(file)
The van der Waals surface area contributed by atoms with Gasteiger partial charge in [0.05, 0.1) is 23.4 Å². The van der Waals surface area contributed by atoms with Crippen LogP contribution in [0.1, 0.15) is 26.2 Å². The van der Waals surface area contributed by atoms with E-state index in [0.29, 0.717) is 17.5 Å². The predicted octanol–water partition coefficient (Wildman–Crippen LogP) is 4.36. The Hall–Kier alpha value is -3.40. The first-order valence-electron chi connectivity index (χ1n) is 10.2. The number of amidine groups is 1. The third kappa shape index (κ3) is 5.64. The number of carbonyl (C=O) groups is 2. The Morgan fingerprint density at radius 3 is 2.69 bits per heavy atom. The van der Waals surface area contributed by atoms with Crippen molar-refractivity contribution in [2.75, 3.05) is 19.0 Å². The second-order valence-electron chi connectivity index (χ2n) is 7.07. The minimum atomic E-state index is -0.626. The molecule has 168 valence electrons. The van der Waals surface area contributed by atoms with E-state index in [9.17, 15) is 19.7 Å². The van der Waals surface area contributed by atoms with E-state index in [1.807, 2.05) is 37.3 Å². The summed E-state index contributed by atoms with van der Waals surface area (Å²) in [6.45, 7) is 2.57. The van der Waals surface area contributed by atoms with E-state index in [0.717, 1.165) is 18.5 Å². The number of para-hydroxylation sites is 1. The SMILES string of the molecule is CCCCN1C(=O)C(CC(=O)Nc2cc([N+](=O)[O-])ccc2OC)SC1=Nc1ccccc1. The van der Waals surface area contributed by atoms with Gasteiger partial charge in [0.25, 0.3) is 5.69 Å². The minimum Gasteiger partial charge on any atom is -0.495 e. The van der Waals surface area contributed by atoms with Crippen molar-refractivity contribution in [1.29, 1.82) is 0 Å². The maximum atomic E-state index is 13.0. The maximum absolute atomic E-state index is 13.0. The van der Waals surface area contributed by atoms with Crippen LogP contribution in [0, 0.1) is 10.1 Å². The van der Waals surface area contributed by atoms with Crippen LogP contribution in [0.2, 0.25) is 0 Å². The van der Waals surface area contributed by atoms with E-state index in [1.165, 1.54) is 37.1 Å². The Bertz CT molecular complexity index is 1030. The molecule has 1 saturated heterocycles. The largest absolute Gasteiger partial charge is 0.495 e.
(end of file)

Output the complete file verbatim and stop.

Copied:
The van der Waals surface area contributed by atoms with Gasteiger partial charge in [0.05, 0.1) is 23.4 Å². The van der Waals surface area contributed by atoms with Crippen LogP contribution in [0.1, 0.15) is 26.2 Å². The van der Waals surface area contributed by atoms with E-state index in [0.29, 0.717) is 17.5 Å². The predicted octanol–water partition coefficient (Wildman–Crippen LogP) is 4.36. The Hall–Kier alpha value is -3.40. The first-order valence-electron chi connectivity index (χ1n) is 10.2. The number of amidine groups is 1. The third kappa shape index (κ3) is 5.64. The number of carbonyl (C=O) groups is 2. The Morgan fingerprint density at radius 3 is 2.69 bits per heavy atom. The van der Waals surface area contributed by atoms with Crippen molar-refractivity contribution in [2.75, 3.05) is 19.0 Å². The second-order valence-electron chi connectivity index (χ2n) is 7.07. The minimum atomic E-state index is -0.626. The molecule has 168 valence electrons. The van der Waals surface area contributed by atoms with E-state index in [9.17, 15) is 19.7 Å². The van der Waals surface area contributed by atoms with E-state index in [1.807, 2.05) is 37.3 Å². The summed E-state index contributed by atoms with van der Waals surface area (Å²) in [6.45, 7) is 2.57. The van der Waals surface area contributed by atoms with E-state index in [0.717, 1.165) is 18.5 Å². The number of para-hydroxylation sites is 1. The SMILES string of the molecule is CCCCN1C(=O)C(CC(=O)Nc2cc([N+](=O)[O-])ccc2OC)SC1=Nc1ccccc1. The van der Waals surface area contributed by atoms with Gasteiger partial charge in [0.25, 0.3) is 5.69 Å². The minimum Gasteiger partial charge on any atom is -0.495 e. The van der Waals surface area contributed by atoms with Crippen molar-refractivity contribution in [1.29, 1.82) is 0 Å². The maximum atomic E-state index is 13.0. The maximum absolute atomic E-state index is 13.0. The van der Waals surface area contributed by atoms with Crippen LogP contribution in [0, 0.1) is 10.1 Å². The van der Waals surface area contributed by atoms with Crippen LogP contribution in [0.2, 0.25) is 0 Å². The van der Waals surface area contributed by atoms with E-state index in [1.165, 1.54) is 37.1 Å². The Bertz CT molecular complexity index is 1030. The molecule has 1 saturated heterocycles. The largest absolute Gasteiger partial charge is 0.495 e.